Title: The Umbrella Academy.
Story-arc: The Apocalypse Suite.
Writer(s): Gerard Way.
Illustrator(s): Gabriel Bá.
Colourist(s): Dave Stewart.
Letterer(s): Nate Piekos of Blambot.
Publisher: Dark Horse Comics.
Release Date: July 22nd 2008.
Genre(s): Comics, Science-Fiction.
My Overall Rating: ★★★☆☆.
It is often a sign of disappointment when the creator wasn’t exactly a writer to begin with as their expertise often shows in the quality of their work. However, some people have a hidden talent that allows them to venture in territories you just don’t expect them to. The lead vocalist and co-founder of the rock band My Chemical Romance, Gerard Way, for example, had a secret facet to him that allowed his creativity to proliferate outside of the music industry. While he never fully embraced his artistic abilities, his mind had an idea that could only be translated into one medium, that is comic books. Founded in surrealism and paranormality, the story he offers fans remains grounded in the superhero tropes as the heroes show their ludicrous and out of the ordinary personalities and superpowers.
What is The Umbrella Academy: The Apocalypse Suite about? Winner of the 2008 Eisner Award for Best Limited Series, this six-part story introduces us to seven adopted children of millionaire Sir Reginald Hargreeves from the Umbrella Academy. Initially, born in an inexplicable worldwide event where women who showed no signs of pregnancy gave birth to a total of forty-seven extraordinary children, these disgruntled siblings form a dysfunctional family who was assembled for one simple reason: to save the world. While their first mission at the age of ten is to go up against one of the oddest creatures at the heart of Paris, they find themselves separating themselves from one another until, a couple of years later, the death of Hargreeves brings them back together to save the world again.
Rooted in ideas that demand a lot of your imagination, the story finds solace in its extremes, whether it is the occasional violence or the circumstances that touch the heroes of this story. The premise is exciting and the story keeps you hooked, but it rarely ever takes the time to fully develop the characters or the world, with every event being thrown at the reader one after the other with nothing to watch evolve properly. It’s the fact that the story reads easily and manages to connect one piece to the other that makes it understandable and easy to follow. Otherwise, the story struggles to offer the readers anything to hold onto as they are forced to simply jump into a pit of ideas and pray that something will catch them at some point during the fall.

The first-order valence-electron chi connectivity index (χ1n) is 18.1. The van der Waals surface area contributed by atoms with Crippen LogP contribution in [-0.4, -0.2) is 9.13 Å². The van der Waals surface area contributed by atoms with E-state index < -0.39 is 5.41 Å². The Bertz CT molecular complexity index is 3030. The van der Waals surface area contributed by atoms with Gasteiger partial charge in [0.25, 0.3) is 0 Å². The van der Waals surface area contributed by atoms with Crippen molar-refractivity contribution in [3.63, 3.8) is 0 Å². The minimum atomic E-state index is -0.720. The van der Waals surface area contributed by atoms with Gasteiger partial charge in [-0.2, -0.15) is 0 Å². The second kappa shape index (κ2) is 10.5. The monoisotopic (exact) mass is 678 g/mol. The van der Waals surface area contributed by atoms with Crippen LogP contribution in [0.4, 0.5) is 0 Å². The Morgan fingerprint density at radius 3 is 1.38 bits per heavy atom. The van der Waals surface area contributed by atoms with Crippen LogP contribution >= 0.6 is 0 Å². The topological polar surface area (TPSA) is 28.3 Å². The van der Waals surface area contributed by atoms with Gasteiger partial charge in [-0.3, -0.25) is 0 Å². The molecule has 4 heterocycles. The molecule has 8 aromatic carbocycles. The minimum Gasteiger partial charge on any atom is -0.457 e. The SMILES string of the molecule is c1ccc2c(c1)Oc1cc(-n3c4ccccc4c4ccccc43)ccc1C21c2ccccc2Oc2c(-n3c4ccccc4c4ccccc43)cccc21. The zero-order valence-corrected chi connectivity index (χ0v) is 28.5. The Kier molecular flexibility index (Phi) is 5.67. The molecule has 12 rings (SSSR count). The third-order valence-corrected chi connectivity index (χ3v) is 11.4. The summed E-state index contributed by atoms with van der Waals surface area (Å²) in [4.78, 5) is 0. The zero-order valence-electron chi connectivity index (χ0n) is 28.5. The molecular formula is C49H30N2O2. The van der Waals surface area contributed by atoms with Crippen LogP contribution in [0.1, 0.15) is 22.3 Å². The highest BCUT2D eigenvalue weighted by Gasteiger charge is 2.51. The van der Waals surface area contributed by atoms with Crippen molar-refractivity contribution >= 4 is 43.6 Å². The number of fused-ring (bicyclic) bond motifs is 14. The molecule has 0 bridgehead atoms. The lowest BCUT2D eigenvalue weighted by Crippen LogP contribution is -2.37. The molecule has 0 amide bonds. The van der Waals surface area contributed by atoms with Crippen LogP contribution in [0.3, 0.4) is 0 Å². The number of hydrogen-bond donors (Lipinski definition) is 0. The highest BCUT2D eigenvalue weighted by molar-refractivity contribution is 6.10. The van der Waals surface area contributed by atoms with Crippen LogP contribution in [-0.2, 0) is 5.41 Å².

It should hence be noted that Gerard Way’s series isn’t meant to be perfect in every department, especially with the first volume. In fact, The Apocalypse Suite felt a lot like an introduction to his story-telling style, a taste of what exactly he’s prepared to gift us. This observation of mine also leads me to the artwork style that isn’t exactly easy to digest either with its blocky visuals and flashy colours that quickly bring the readers to associate it to this comic book series. There’s a particular approach to the art that either draws you in or kicks you out but nevertheless succeeds in being original in one way or another. This first volume thus presents the series’ identity and allows the reader to decide if they are ready to give it a shot or not.
The Umbrella Academy: The Apocalypse Suite is a promising exploration of dysfunctional families and superhero tropes with stylish artwork that will either impress or leave you unaffected.
Thank you to Penguin Random House Canada for sending me a copy for review!
Netflix acquired the rights to launch a live-action TV series adaptation of this original comic book series! Have you seen season 1 yet?